Lebanon and Syria boast a growing luxury market

Israel’s  proposal to develop further settlements in Jerusalem was met by harsh condemnation by the United States, its long time unconditional supporter, the most outspoken being Secretary of State Mrs Hillary Clinton. Recently, Mrs Clinton reiterated the U.S.’s condemnation of the new Israeli proposed plan during a conference on the Middle East in Moscow. Relations with the U.S. have also worsened due to a comment made by a relative of the Israeli prime minister who called upon President Obama as being anti semite. A quartet made up of Russia, European Union, the United States and The United Nations has been constantly condemning Israel’s recent moves to set up new housing developments in Jerusalem.

Israel is adding these new tensions to its other troubled relationship with Turkey, which, due to disappointment over non E.U. integration has been shifting its policy of alliances closer to the Arab world.

All these new developments and indirectly and silently been providing a protective cushion for countries such as Lebanon and more recently Syria, which has been making efforts to improve relations with the U.S.A.. As early as January 2010 US has named an Ambassador to Syria, the first in over five decades. LEBANON’s economy has been one of the least affected in the entire Middle East region, mainly due to its strong banking sectors. An increase in the number of foreign travellers especially from the GCC Gulf countries as well as a booming real estate sector have also been benefiting the growing luxury market in Lebanon, the past 6 months seeing the opening of many monobrand shops such as Louis Vuitton, Burberry and Dior. Four Seasons opened a spectacular luxury hotel in Beirut in January this year, following the opening of the first luxury boutique hotel, The Gray, in the capital city of Beirut. A five star resort of Kempinski is currently under construction in Beirut.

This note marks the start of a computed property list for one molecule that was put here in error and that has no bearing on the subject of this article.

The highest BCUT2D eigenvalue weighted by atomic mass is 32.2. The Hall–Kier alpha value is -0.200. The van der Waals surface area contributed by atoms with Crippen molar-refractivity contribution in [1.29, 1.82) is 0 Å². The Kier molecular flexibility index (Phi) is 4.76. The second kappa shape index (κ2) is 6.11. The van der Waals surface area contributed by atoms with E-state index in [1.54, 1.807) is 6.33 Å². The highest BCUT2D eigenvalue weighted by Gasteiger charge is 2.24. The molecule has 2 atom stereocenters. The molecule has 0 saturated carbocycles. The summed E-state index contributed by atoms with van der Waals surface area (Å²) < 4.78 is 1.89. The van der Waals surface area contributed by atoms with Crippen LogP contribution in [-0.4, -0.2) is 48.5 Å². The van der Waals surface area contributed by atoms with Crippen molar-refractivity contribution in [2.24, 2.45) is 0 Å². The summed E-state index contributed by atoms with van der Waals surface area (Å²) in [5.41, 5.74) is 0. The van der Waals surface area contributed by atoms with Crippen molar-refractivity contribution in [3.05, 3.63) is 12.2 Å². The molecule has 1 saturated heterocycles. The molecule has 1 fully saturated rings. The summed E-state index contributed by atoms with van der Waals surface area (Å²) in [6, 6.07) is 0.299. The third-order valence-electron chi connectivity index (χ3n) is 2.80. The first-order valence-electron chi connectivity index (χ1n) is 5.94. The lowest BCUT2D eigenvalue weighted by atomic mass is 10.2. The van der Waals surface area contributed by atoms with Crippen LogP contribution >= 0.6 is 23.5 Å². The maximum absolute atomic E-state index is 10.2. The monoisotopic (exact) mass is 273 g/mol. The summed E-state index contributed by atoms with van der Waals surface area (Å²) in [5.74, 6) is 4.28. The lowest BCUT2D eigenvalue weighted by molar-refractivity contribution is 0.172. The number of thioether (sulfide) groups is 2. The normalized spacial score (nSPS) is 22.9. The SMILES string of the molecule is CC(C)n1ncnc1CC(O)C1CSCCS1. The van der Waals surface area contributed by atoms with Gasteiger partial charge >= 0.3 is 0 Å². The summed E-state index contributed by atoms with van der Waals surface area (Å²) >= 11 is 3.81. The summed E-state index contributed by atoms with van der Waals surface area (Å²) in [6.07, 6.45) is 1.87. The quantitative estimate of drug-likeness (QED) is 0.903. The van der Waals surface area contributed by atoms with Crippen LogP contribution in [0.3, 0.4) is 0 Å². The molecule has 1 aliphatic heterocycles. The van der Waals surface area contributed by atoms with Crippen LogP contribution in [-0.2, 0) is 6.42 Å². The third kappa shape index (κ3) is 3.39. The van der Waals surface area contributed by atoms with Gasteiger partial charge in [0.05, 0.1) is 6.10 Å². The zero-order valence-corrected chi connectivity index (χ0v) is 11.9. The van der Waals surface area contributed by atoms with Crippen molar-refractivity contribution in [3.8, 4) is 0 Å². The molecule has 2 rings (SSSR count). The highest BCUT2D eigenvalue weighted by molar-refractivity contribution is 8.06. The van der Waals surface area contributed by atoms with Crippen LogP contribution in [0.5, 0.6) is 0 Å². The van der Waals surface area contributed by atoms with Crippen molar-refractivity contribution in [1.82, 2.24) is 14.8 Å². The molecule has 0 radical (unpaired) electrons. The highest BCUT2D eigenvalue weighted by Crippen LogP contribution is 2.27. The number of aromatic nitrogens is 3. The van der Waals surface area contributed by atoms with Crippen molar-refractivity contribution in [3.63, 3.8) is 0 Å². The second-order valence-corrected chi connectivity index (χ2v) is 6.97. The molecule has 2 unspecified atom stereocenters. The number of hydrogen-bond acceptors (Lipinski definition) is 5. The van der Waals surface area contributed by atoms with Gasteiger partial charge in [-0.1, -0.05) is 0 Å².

A similar, yet slower in pace, development can be noticed in SYRIA, a long time black sheep of the Middle East, especially due to its alleged close ties with Iran and terrorist organization Hezbollah an alleged involvement in Lebanese ex President assasination. However, young President Bashar al Asad has made historical steps towards international reconciliation by building a close and strategic partnership with France, its key new ally in the E.U. as well as the United States, which earlier this year appointed an Ambassador to Damascus in a very long time. The recent crisis in Dubai as well as growing concerns over the state of the economies in UAE and Jordan, have been helping Syria attract investors both from the GCC coutries. In particular, Syria’s luxury market has had a steadily growing development with over 10 luxury hotel projects currently in construction (international chains such as Kempinski and Starwood) and luxury retail, especially jewellery and cars. Luxury fashion and accessories sector also presents exceptional opportunities, CPP is currently reviewing two luxury shopping galleries in the capital city of Damascus.